POLL: Marijuana bill seeks citations over arrests - WMC Action News 5 - Memphis, Tennessee

POLL: Marijuana bill seeks citations over arrests

Marijuana leaf (Source: WMC Action News 5 archives) Marijuana leaf (Source: WMC Action News 5 archives)
Antonio Parkinson (Source: WMC Action News 5 archives) Antonio Parkinson (Source: WMC Action News 5 archives)
MEMPHIS, TN (WMC) -

When Tennesseans head to the polls to vote for a president in November, they may also be voting on a new marijuana referendum.

In 2015, more than 1,900 people were arrested in Tennessee for having less than one ounce of of pot in their possession, according to the state department of corrections. 

District 98 Representative Antonio Parkinson said rather than creating a bill to legalize pot, he is introducing legislation to prioritize how police respond to crimes.

"I don't feel like it should be the priority of our law enforcement officers being tied up on someone with small possession of marijuana in their pocket," Parkinson said.

The bill would allow officers to hand out citations to people caught with one ounce or less of pot. Parkinson's bill would not change the fact that marijuana is illegal in Tennessee, but it would give officers the ability to cite someone instead of arresting them.

Parkinson said it comes down freeing up officers to handle two types of crimes differently.

"You have crimes that make you mad, and you have crimes that make you scared," he said. "Our law enforcement should be focusing on crimes that make you scared."

"It's more murderers that need to be in jail instead of people that are getting pulled over about a little amount of weed," supporter Rebecca Caruthers said.

"I think that it would be much easier for police officers to focus more on the real crime in our city," supporter Robin Willingham said.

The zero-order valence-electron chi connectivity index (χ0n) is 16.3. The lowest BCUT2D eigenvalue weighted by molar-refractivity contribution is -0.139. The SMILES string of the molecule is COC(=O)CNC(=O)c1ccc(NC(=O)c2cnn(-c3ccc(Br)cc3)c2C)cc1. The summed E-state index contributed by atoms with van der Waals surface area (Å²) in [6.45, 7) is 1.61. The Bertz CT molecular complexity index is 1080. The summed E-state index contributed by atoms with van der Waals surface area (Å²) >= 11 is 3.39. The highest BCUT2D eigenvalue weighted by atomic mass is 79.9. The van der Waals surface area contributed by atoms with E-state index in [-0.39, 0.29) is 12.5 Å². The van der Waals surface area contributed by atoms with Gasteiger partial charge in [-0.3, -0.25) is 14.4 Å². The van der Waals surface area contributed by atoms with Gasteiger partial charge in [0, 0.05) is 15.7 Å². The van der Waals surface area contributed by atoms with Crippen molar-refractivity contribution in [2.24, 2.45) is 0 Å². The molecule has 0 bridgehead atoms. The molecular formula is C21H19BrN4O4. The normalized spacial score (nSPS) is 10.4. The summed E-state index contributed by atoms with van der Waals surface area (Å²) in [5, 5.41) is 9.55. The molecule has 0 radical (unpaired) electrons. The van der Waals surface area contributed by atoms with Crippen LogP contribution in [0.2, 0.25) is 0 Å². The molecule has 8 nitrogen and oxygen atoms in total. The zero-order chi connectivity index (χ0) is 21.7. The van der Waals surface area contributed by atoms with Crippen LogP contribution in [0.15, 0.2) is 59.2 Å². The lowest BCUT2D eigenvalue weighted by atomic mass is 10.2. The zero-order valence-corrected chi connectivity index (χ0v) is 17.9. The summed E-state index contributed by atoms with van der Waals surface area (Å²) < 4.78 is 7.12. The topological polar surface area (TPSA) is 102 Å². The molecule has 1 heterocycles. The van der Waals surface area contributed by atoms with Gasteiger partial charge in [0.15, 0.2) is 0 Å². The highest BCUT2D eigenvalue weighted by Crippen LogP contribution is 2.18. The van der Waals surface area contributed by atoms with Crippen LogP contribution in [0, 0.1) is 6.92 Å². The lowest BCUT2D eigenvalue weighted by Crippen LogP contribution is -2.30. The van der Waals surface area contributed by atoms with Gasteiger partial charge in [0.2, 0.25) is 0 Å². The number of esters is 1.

However, not everyone is on board with the proposed change. Opponents said the bill sends a message of leniency to drug offenders.

Ultimately, Parkinson said he would like to allow voters to weigh-in on the matter.

"It simply gives people an opportunity through referendum to say how they feel about how and who our law enforcement officers are tying their time up incarcerating," Parkinson said.

Copyright 2016 WMC Action News 5. All rights reserved.

  • What do you think of Rep. Parkinson's proposed changes to relax enforcement of Tennessee's marijuana laws?

  • Thank you for participating in our poll. Here are the results so far:

    Agree. Officers should be worrying about more serious crimes, but pot is still illegal.
    12%
    11 votes
    Agree. Pot should be legal anyway.
    78%
    74 votes
    Disagree. Pot is illegal; officers should enforce the current laws.
    4%
    4 votes
    Disagree. Pot is dangerous and should always be treated as such.
    5%
    5 votes
    Undecided.
    1%
    1 vote
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